A provincial government statement from China revealed that General Motors is about to get approval to construct a 7 billion yuan ($1.1 billion) factory in China. On its Web site, the Hubei Environmental Protection Bureau said that this factory, which is run by GM's passenger-car venture with SAIC Motor Corp., will have a production capacity of 300,000 vehicles each year.
This plant will be built in the central city of Wuhan. Shanghai GM is contented with its present capacity arrangements and hasn’t made a decision yet on constructing a new factory in Wuhan, according to spokesman Jerry Ma.
This statement was released just two months after China's government opted to end a seven-year policy of giving encouragement to foreign companies to invest in the nation's carmaking industry. This facility would boost GM's passenger-vehicle capacity, which research firm IHS Automotive estimated to be at 2 million units last year, by around 15%. This lessens the strain on current plants that are rolling out cars in excess of their normal output.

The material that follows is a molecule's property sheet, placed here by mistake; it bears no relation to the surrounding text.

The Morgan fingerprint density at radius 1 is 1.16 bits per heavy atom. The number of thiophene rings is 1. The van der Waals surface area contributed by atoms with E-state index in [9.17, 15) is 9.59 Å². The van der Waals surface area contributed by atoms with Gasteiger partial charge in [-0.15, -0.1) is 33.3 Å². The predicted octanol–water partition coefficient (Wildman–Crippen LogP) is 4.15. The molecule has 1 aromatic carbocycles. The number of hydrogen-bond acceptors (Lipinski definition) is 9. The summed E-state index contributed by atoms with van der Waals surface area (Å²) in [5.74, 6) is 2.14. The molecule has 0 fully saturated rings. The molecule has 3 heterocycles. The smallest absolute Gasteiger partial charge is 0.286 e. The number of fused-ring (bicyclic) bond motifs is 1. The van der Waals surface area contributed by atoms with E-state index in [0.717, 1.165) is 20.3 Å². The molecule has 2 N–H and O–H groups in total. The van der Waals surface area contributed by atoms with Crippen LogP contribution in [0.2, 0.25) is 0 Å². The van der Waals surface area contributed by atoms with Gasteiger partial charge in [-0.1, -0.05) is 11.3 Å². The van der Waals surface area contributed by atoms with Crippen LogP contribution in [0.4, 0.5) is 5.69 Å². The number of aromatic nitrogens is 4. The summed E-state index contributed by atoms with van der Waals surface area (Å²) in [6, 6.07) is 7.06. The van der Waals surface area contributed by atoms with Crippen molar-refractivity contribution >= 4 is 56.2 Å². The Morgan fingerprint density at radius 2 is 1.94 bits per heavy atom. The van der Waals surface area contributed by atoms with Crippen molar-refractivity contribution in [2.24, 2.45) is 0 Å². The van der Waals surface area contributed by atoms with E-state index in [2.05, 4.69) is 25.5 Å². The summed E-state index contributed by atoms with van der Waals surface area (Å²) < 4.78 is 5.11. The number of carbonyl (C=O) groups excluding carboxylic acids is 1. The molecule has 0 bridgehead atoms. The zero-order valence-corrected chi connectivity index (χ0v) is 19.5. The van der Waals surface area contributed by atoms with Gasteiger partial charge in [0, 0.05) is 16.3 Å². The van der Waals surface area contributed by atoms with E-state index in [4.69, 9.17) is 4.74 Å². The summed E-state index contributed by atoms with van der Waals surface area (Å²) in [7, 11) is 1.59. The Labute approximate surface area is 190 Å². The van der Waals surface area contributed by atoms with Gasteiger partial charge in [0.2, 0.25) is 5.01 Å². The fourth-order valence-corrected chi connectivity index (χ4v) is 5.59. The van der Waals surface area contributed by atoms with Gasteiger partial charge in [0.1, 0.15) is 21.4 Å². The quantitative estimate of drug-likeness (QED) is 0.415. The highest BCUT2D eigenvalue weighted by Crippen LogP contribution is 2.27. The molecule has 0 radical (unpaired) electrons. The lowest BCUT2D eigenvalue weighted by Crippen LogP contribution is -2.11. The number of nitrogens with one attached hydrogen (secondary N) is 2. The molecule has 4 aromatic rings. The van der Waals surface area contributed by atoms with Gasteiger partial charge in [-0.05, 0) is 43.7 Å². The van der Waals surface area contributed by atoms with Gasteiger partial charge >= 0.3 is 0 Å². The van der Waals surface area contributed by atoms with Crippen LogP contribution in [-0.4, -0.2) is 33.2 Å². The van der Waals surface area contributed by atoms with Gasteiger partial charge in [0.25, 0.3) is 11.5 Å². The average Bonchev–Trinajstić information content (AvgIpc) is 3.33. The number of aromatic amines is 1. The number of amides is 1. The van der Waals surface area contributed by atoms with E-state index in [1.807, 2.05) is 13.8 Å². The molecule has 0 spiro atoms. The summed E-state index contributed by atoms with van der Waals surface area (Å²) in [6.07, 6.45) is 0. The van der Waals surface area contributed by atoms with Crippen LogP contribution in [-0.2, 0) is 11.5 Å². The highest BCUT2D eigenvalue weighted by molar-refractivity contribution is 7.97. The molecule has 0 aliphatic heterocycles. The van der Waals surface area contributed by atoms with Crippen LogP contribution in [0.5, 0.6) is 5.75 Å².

Cao He, an analyst with China Minzu Securities Co. in Beijing, said that GM is operating on a “tight capacity” and that this expansion will raise the competitiveness of this company. GM will be nearer to its customers and the logistic costs will be reduced while it gains a foothold in central China.
GM produces vehicles in the eastern province of Shandong, the southern province of Guangxi, the northeastern city of Shenyang and the eastern city of Shanghai. This move would aid in widening GM's lead as the largest foreign automaker in the biggest vehicle market in the world. Its deliveries to Chinese dealers increased by 8.3% to 2.55 million vehicles in 2011, doing better than the 5.2% growth in China’s passenger-car industry. [source: Autonews]